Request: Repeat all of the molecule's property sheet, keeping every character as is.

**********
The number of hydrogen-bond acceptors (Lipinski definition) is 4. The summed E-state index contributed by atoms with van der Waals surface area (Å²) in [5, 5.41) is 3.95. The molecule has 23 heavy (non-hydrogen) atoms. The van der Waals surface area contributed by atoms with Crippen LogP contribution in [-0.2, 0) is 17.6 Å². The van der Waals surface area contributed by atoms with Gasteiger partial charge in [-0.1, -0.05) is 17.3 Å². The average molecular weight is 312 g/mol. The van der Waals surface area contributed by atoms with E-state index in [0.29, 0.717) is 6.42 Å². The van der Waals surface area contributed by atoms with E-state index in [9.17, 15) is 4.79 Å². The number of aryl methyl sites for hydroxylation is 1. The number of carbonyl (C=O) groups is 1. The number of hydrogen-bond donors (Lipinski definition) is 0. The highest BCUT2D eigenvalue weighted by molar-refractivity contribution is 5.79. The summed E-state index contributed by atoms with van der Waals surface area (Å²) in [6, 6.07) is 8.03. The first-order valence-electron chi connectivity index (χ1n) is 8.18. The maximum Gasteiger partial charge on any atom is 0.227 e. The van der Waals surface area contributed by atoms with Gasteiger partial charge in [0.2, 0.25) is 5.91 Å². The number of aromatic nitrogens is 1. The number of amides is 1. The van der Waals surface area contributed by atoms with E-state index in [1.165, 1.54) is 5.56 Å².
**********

The number of hydrogen-bond acceptors (Lipinski definition) is 4. The summed E-state index contributed by atoms with van der Waals surface area (Å²) in [5, 5.41) is 3.95. The molecule has 23 heavy (non-hydrogen) atoms. The van der Waals surface area contributed by atoms with Crippen LogP contribution in [-0.2, 0) is 17.6 Å². The van der Waals surface area contributed by atoms with Gasteiger partial charge in [-0.1, -0.05) is 17.3 Å². The average molecular weight is 312 g/mol. The van der Waals surface area contributed by atoms with E-state index in [0.29, 0.717) is 6.42 Å². The van der Waals surface area contributed by atoms with E-state index in [9.17, 15) is 4.79 Å². The number of aryl methyl sites for hydroxylation is 1. The number of carbonyl (C=O) groups is 1. The number of hydrogen-bond donors (Lipinski definition) is 0. The highest BCUT2D eigenvalue weighted by molar-refractivity contribution is 5.79. The summed E-state index contributed by atoms with van der Waals surface area (Å²) in [6, 6.07) is 8.03. The first-order valence-electron chi connectivity index (χ1n) is 8.18. The maximum Gasteiger partial charge on any atom is 0.227 e. The van der Waals surface area contributed by atoms with Gasteiger partial charge in [0.2, 0.25) is 5.91 Å². The number of aromatic nitrogens is 1. The number of amides is 1. The van der Waals surface area contributed by atoms with E-state index in [1.165, 1.54) is 5.56 Å².